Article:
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  • Mia Swan

Visual Supports


How to utilise visual supports to support your child's independence



What are visual supports?


Visual supports are cues that provide information about an activity, routine or expectation. These can be effective to address social, communication, behavioural, play, cognitive, school-readiness, academic, motor, and adaptive skills.


There are two main purposes of visual supports: 1) to help others communicate better with an individual with communication difficulties, and 2) to improve the child’s ability to communicate with others.


They can be utilised to assist an individual in a range of different areas. This can include supporting their planning and organisational skills, providing structure around routines and assisting transitions, teaching new routines and skills, and offer choice and independence in decision making.


Visual supports are simple, but can have huge positive impacts on an individual’s independence and confidence when completing every day activities.


What do visual supports look like?


Visual supports come in a variety of different forms. This could include photographs, drawings, words, and schedules.


Here are some examples:



How you can use them with your child


Visual supports may be created by health professionals (Occupational Therapists, Speech Pathologists, or Psychologists), teachers, or by their caregivers. Here are some examples of how visual supports can be formatted and what they can be used for:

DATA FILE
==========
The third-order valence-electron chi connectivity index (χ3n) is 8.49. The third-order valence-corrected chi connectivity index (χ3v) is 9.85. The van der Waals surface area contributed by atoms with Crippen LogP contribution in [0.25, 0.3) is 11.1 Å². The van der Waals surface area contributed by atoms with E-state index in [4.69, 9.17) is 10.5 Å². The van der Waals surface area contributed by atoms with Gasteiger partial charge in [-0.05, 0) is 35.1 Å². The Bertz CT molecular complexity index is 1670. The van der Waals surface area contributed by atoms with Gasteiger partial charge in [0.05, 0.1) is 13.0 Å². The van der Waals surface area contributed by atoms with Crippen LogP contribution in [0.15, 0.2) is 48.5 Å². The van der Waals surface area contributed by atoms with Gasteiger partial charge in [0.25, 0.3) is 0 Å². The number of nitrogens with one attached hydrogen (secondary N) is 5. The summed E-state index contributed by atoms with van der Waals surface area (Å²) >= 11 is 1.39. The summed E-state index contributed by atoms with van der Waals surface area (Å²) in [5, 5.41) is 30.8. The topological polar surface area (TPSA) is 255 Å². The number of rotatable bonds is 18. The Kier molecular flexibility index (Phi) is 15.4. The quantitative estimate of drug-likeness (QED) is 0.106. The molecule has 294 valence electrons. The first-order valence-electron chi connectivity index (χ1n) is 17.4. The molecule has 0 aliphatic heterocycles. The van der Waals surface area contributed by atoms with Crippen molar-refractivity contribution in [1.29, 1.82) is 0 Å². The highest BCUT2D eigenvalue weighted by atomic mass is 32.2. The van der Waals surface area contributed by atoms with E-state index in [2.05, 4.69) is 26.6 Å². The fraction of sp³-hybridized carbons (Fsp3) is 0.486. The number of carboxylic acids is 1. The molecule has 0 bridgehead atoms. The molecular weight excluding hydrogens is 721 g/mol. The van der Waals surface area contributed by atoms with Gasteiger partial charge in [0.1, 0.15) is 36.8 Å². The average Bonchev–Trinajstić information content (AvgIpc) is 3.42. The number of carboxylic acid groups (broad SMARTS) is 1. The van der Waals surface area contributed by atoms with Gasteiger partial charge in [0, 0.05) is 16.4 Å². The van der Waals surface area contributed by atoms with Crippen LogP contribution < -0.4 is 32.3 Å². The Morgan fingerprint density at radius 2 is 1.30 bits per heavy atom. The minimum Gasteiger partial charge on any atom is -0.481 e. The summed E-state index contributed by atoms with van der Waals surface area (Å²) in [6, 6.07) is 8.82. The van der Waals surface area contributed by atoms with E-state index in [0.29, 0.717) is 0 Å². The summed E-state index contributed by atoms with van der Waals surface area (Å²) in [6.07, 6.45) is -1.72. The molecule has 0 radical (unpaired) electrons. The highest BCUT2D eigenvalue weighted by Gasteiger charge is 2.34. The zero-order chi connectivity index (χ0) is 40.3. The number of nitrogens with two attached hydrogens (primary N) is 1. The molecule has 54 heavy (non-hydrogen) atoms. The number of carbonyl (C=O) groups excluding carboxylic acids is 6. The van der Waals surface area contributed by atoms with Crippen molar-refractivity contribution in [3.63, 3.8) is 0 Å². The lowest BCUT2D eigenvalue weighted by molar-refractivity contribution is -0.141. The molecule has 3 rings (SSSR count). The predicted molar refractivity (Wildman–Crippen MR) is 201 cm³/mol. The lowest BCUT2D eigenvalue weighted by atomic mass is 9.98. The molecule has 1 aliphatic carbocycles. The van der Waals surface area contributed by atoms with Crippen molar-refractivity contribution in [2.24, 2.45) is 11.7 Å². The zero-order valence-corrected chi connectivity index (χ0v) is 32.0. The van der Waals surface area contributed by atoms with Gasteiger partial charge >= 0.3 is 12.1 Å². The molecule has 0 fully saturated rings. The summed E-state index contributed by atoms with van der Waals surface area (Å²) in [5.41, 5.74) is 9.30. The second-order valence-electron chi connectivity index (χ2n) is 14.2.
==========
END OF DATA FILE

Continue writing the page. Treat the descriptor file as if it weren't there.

Visual schedules:


Visual schedules are a visual representation of the activities and tasks that your child is expected to complete or participate in throughout the day. This can be great to assist the transition between activities, and to teach children tasks that have multiple steps such as getting ready for school.



First and then:


First and then schedules consist of a picture of a non preferred activity (for example, completing homework) followed by a preferred activity (such as computer time). It clearly outlines expectations of what you would like your child to complete first, then provides positive reinforcement through a preferred task second.



Activity sequence:


An activity sequence breaks down the individual steps of a task that your child may find difficult to complete, such as going to the toilet. The activity sequence is usually placed close to where the task is completed so the child can refer to it throughout the process. For example, an activity sequence to break down the steps for using the toilet, like the one below, might be placed on the back of the toilet door.


Visual supports are a great tool you can use at home, school and the community to support your child in so many different areas!